Opinion: Microsoft gets a taste of its own FUD medicine with an SP2 study commissioned by an independent software vendor.
Microsoft partner SupportSoft sure has a funny way of showing its support for Microsofts Windows XP SP2 (Service Pack 2).
Redwood City, Calif.-based SupportSoft sells software that automates the SP2 migration process. Earlier this year, SupportSoft commissioned and paid for an SP2 study, which was performed by Stamford, Conn.-based market researcher InsightExpress. The results cast SP2 in anything but a good light.
The InsightExpress studythe first findings from which were published earlier this yearfound SP2 to be the most difficult Windows upgrade ever.
The study quoted IT managers claiming their "blood pressure rises just thinking about it [SP2]."
On Wednesday, SupportSoft is slated to release yet more conclusions from the InsightExpress SP2 study. In this go-around, SupportSoft will highlight the finding that 50 percent of the 100-plus IT managers surveyed expect SP2 to "have a negative impact on business continuity at their company."
Interestingly, despite these concerns, 79 percent of the IT managers surveyed by InsightExpress still plan to deploy SP2 within the next six months. And 49 percent of those surveyed expected that the biggest SP2 benefit they would accrue would be better protection against viruses and worms.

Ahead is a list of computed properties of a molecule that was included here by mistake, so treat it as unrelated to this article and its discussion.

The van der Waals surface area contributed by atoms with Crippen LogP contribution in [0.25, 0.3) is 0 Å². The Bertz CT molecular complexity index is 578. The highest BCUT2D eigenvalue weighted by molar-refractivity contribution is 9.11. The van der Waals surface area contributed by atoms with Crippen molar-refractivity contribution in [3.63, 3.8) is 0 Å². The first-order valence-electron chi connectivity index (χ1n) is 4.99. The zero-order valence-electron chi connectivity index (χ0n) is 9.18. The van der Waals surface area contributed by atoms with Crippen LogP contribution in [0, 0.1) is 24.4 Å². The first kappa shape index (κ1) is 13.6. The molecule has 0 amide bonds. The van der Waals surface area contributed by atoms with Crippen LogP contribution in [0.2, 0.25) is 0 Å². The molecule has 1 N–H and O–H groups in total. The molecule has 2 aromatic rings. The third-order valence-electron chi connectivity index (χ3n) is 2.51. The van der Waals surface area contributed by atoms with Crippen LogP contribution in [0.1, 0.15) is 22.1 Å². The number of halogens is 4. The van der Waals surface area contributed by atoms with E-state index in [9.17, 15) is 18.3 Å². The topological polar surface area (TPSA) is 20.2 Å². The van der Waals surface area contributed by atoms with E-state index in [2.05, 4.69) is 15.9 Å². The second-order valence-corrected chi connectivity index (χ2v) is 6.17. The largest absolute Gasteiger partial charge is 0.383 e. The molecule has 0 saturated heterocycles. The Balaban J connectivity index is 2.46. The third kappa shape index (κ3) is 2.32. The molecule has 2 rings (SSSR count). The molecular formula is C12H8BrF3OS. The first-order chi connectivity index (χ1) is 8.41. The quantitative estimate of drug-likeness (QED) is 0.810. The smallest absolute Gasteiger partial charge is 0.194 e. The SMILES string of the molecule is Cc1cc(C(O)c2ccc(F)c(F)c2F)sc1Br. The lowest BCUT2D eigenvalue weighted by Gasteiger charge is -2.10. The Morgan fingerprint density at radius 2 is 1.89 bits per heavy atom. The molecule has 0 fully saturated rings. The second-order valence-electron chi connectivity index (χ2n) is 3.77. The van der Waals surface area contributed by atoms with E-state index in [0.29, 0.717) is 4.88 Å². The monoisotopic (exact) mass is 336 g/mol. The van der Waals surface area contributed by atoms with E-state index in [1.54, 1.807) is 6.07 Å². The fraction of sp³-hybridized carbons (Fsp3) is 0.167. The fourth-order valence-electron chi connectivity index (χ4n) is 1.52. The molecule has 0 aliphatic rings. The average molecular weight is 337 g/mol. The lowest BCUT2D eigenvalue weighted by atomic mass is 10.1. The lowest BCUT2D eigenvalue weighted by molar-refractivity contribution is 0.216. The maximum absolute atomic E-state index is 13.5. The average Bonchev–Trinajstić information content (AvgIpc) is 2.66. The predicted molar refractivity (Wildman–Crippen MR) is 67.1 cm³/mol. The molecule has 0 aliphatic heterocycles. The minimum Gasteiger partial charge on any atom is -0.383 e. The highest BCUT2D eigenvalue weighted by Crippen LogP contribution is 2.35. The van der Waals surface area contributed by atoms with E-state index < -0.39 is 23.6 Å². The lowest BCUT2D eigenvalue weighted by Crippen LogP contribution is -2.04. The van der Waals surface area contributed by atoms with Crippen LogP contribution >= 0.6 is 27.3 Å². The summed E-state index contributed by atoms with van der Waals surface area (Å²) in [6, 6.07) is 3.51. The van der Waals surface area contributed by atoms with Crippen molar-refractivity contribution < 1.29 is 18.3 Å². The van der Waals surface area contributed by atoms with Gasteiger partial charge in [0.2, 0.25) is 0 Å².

Microsoft should hardly be surprised by the InsightExpress findings. The SP2 rollout has not been a smooth one. Application compatibility problems
continue to dog many IT shops interested in deploying the upgrade.
Some users have reported that SP2 has resulted in sluggish system performance. Others have decided to stop Microsoft from automatically updating their systems with SP2 by using a blocking tool supplied by the Redmond software maker.
Our take: Microsoft cant really call foul on this one. As in the case with SupportSoft, Microsoft has found a way to spin the findings of "independent" researchers work to further its own message.
Microsoft officials have stated repeatedly that the company has not only the right but the duty to commission market-research studies as part of its "Get the Facts" anti-Linux campaign.
"Our strategy was the right strategy," Martin Taylor, Microsofts point man on Linux, told Microsoft Watch a couple months ago when asked if he had any regrets about Microsofts decision to fund many of the Get the Facts studies.
To read the full story on Microsoft Watch, click here.